|Land Rover Wolf||Utility vehicle||12,000||The Land Rover Wolf is a militarised version of the Land Rover Defender. They can be found in service with the British Army worldwide, and can be armed with one 12.7mm Heavy Machine Gun and a 7.62mm General Purpose Machine Gun. The Land Rover Wolf is designated as a Truck Utility Light (TUL) and Medium (TUM).|
|Land Rover Battle Field Ambulance (BFA)||Battlefield ambulance||116||The Land Rover Pulse battlefield ambulance has full medical facilities with the capacity to hold up to six seated casualties or four casualties on stretchers. The vehicle can be airlifted.|
C vehicle fleet
The job of the Royal Engineers is to restrict the enemy's ability to advance, while also allowing friendly combat forces the freedom to maneuver as necessary. Other tasks undertaken are bomb disposal, the construction of fortifications, runways, roads and bridges and the improvement of existing infrastructure to support operations - such as improving existing roads for logistic convoys. To achieve this, the Royal Engineers operate a large and diverse fleet of vehicles. At present, the C vehicle fleet is provided by a private finance initiative (PFI) and consists of some 2,500 vehicles of over 160 types of "earthmoving plant, Engineer Construction Plant (ECP) and rough terrain Materials Handling Equipment (MHE)".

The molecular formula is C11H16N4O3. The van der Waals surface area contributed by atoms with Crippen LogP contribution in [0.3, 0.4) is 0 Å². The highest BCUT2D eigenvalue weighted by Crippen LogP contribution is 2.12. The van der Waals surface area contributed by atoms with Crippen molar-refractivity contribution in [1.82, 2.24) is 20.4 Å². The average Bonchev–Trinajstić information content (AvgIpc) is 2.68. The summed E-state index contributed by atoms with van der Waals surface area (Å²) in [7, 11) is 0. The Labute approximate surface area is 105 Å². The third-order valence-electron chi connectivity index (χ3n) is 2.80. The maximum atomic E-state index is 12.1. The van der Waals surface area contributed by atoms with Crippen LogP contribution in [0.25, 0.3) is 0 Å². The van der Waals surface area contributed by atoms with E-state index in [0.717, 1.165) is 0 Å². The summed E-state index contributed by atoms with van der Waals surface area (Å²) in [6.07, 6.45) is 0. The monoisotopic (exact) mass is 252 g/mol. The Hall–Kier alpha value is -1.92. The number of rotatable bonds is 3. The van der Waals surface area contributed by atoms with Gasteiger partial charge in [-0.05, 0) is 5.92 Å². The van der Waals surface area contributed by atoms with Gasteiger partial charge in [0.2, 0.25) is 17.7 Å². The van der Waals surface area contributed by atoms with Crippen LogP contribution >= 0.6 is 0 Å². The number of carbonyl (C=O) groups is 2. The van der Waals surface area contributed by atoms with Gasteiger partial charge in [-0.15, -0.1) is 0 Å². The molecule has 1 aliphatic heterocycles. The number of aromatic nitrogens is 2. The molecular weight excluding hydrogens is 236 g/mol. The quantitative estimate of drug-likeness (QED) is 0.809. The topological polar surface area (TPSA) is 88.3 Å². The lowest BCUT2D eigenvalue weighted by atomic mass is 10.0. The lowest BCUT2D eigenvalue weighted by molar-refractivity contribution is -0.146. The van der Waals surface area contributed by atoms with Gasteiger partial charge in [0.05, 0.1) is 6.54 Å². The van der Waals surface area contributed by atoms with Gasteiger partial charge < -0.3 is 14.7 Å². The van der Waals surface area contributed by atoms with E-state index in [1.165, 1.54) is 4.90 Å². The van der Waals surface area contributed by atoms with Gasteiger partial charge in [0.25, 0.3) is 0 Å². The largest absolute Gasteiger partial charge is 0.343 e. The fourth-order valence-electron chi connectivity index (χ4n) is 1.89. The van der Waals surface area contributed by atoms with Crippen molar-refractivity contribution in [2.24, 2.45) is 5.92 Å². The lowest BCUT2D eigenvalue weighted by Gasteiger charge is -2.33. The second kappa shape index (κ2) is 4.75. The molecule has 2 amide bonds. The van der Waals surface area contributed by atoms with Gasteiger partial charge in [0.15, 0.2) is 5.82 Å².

The provider of the PFI is Amey Lex Consortium (ALC), which was awarded a 15-year contract in 2005 for £600 million. The handing over of the C vehicle fleet to a PFI has improved overall efficiency, with ALC selecting common chassis for multiple roles and significantly reducing equipment types. This has led to reduced training needs in personnel, commonality of spares and an overall reduction in the logistic footprint and cost of maintenance. ALC maintains the fleet at various degrees of readiness, with a large pool of the vehicles being modified and adapted for military use - however, the majority of the fleet is maintained at commercial standards. The fleet is dispersed worldwide to accommodate both existing and future operations. When in use, the vehicles are essentially being "hired on an ad hoc basis". To help sustain the C vehicle fleet on operations, the PFI includes a logistics support package.
There are a number of all-terrain vehicles in service with the British Army. The Supacat ATMP is a lightweight 6×6 used by airborne and air-mobile forces. It can carry up to 8 troops with a standard NATO pallet of stores and ammunition. The Springer all-terrain vehicle is a light-role 4×2 load carriage platform, which can self-load a 1-ton pallet. Each vehicle is equipped with an 8,000 lb (3,600 kg) self-recovery winch and sand ladders, which act as loading ramps for a cargo pallet. Approximately 900 Grizzly 450 quad bikes are used as light transport for things such as mortars, ammunition and general supplies. Finally, the Harley Davidson MT350E and Honda R250 motorcycles are used by dispatch riders and for a variety of liaison and traffic control tasks.